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Simulation Sickness - anyone else get it?

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  • Simulation Sickness - anyone else get it?

    For those of you who don't know, simulation sickness is similar to motion sickness, but sort of reversed.
    I get it sometimes when I play games. Your brain reacts to the lack of movement even though your eyes are telling you that you are moving.

    It only really seems to be an issue with some games. I can't play Alone In The Dark on the ps2 for too long, for example, and some similar games on the PC. But I can spend hours in front of Oblivion without problems... same with VTMB. I suspect it has something to do with the pace of the games.

    Anyone else have a problem with it? Any suggestions on how to prevent it?
    Previously known as Njorun Alma


    "A mind of the calibre of mine cannot derive its nutriment from cows." - George Bernard Shaw


  • #2
    I do! All the time.

    I play World of Warcraft and for somethings...If im running/flying in circles or turning lots of different ways quickly....I get nauseaous and have to log off. My husband thinks its funny. Unfortunately, I dont have any prevention tips, so Ill be keeping an eye on this to see if anyone else does.

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    • #3
      I get it sometimes too. Both headaches and nausea. Especially when I used to play World of Warcraft. Not so much when flying but the bounding up down motion that you got on some of the mounts, just made me ill. Sometimes the flashing neon in that game (like in netherstorm) make me really sick to my stomach also. Star Trek Online was the same thing. There was one mission in the wormhole that was all swirling columns and flashing light streams and I had to throw up after the mission.

      So tie me to a post and block my ears
      I can see widows and orphans through my tears
      I know my call despite my faults
      And despite my growing fears

      But I will hold on hope
      And I won't let you choke
      On the noose around your neck

      And I'll find strength in pain
      And I will change my ways
      I'll know my name as it's called again
      ~ Mumford and Sons (The Cave)

      "I have been in Sorrow's kitchen and licked out all the pots." ~ Susan Straight

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      • #4
        Advice from a Nerd and Medical guy.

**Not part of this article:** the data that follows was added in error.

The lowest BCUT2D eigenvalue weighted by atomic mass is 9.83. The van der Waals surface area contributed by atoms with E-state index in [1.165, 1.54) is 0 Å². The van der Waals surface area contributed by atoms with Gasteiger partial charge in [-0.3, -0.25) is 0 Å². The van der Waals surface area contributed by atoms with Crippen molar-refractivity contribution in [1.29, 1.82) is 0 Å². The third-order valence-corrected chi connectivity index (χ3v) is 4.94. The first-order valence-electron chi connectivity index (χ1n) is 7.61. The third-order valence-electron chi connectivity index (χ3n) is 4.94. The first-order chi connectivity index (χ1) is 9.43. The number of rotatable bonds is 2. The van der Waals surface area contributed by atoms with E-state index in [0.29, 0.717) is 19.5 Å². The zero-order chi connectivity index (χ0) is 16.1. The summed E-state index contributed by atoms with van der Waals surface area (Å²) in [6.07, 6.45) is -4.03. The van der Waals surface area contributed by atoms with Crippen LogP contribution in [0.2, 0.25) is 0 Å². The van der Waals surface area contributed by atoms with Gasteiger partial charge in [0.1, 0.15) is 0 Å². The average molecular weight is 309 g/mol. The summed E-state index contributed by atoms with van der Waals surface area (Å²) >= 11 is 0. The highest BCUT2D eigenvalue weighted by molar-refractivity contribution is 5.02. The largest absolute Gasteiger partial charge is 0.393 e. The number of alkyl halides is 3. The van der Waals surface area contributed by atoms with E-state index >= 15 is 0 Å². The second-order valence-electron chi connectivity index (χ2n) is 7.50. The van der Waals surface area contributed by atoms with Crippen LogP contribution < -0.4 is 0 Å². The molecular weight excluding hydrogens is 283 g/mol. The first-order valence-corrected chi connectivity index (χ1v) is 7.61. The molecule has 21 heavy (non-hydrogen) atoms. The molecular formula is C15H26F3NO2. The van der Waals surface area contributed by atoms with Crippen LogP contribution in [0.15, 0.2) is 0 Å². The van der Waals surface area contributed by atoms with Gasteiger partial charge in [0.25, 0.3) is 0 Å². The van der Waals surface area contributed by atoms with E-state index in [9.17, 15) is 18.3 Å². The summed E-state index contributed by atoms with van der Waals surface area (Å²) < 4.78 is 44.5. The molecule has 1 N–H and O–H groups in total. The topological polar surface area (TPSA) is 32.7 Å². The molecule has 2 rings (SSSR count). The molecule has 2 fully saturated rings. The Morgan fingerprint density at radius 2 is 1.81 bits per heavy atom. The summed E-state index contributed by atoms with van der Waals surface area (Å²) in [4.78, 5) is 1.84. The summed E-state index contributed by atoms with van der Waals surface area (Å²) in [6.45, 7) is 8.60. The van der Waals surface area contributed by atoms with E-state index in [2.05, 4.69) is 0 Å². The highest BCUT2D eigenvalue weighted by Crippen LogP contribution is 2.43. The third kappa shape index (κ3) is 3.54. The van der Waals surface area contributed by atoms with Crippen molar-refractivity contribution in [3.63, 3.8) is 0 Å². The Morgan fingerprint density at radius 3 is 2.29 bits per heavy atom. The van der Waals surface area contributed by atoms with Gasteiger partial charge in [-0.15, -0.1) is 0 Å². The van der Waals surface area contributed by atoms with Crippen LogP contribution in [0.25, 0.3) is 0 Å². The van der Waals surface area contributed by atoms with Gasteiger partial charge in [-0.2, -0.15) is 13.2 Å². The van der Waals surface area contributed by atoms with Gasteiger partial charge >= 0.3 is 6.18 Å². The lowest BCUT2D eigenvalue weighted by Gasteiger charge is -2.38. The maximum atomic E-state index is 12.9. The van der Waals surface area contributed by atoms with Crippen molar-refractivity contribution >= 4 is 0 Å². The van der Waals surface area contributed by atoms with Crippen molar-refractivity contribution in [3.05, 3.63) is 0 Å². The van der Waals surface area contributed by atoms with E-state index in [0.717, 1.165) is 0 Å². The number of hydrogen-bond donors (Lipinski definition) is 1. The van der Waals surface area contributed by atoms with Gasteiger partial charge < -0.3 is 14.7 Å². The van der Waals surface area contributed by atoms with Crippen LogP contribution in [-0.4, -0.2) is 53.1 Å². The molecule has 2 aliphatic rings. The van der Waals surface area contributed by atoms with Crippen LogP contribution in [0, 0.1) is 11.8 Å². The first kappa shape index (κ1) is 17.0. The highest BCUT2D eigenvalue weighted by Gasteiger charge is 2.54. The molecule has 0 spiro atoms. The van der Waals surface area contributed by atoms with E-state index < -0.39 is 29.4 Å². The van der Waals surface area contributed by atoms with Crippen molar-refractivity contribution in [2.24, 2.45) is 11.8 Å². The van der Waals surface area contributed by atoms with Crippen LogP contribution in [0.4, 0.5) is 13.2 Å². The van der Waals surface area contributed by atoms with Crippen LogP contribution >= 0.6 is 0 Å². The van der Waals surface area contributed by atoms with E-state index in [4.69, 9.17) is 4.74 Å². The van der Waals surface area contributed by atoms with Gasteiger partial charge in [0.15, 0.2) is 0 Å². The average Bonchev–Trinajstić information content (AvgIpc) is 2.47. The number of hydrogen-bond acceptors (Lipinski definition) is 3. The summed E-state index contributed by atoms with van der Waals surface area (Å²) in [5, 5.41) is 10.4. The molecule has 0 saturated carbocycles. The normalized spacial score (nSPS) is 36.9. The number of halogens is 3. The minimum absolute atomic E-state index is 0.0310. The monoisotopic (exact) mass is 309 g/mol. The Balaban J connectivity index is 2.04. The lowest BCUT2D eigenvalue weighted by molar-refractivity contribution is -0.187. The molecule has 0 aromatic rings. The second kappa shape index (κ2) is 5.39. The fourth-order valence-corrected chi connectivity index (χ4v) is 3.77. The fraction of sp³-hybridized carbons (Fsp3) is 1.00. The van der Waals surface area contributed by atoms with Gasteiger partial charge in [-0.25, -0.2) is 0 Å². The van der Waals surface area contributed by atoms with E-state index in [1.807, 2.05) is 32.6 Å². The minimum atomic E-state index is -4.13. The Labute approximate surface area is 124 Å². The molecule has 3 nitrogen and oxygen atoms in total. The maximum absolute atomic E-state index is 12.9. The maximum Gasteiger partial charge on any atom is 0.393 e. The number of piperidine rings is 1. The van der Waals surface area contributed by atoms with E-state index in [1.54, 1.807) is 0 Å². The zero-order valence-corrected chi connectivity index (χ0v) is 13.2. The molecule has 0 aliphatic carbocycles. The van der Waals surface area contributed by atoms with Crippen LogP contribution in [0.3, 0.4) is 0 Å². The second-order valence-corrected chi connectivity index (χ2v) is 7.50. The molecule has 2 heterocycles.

Ok I get it too, I am a fool for most motion-sicknesses
        .
        It has to do with your monitor refresh rates...if you have an old CRT, pitch it. get an LCD... they are cheap now... and will blow a CRT away any day. Old CRTs, give off the low-level Radiation that strains your eyes.

        Also, make certain you are not sitting in a way that crunches your neck... too high or too low, can cut off oxygen going to your brain, and making you dizzy too, and it wreaks havoc on your eyes. It cuts off alot of nerve impulses and messages, that go to your brain.

        Check your refresh rates! 60-80 Hertz is the best. (or 120 if you have a kick-ass monitor). If they are refreshing slower then the human eye, your brain can see the frame rates and it blows your mind... much like when you see someone filming a monitor, and you see the scan line/ refresh bar.

        it can be the colors.. try using a darker set of colors... if you can use 'windows classic" theme. Or actually turn down the contract and brightness on your monitor. Also, make sure you are running your monitor at its best possible color rate. If your playing a game, and not going to blink alot, make certain you have darker colors, so you dont 'fry' your eyes... (I am going though that right now). Also, just blink alot, before you start to play, or about ever 15-20 mins into game. it relaxes your optical muscle eye strain can cause major head aches and motion sickness issues.

        Aside from being a Hypnotherapist, I was also a certified MCP (Microsoft Certified Professional), in my other life, when I was a L33T NE4d.


        Games I play:

        Halflife2
        DoD (day of defeat)
        Steam ID: mosin_m44 or (mr.mosin in game).
        WHAT?!?! Just because I am a therapist, who has an affinity for swords, does not make me Dr. Lecter... I could never eat meat

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        • #5
          The only thing I have been able to find about how to prevent it is to chew on ginger, sit further away from the monitor and to move your upper body in accordance to the movements of the game.
          Previously known as Njorun Alma


          "A mind of the calibre of mine cannot derive its nutriment from cows." - George Bernard Shaw

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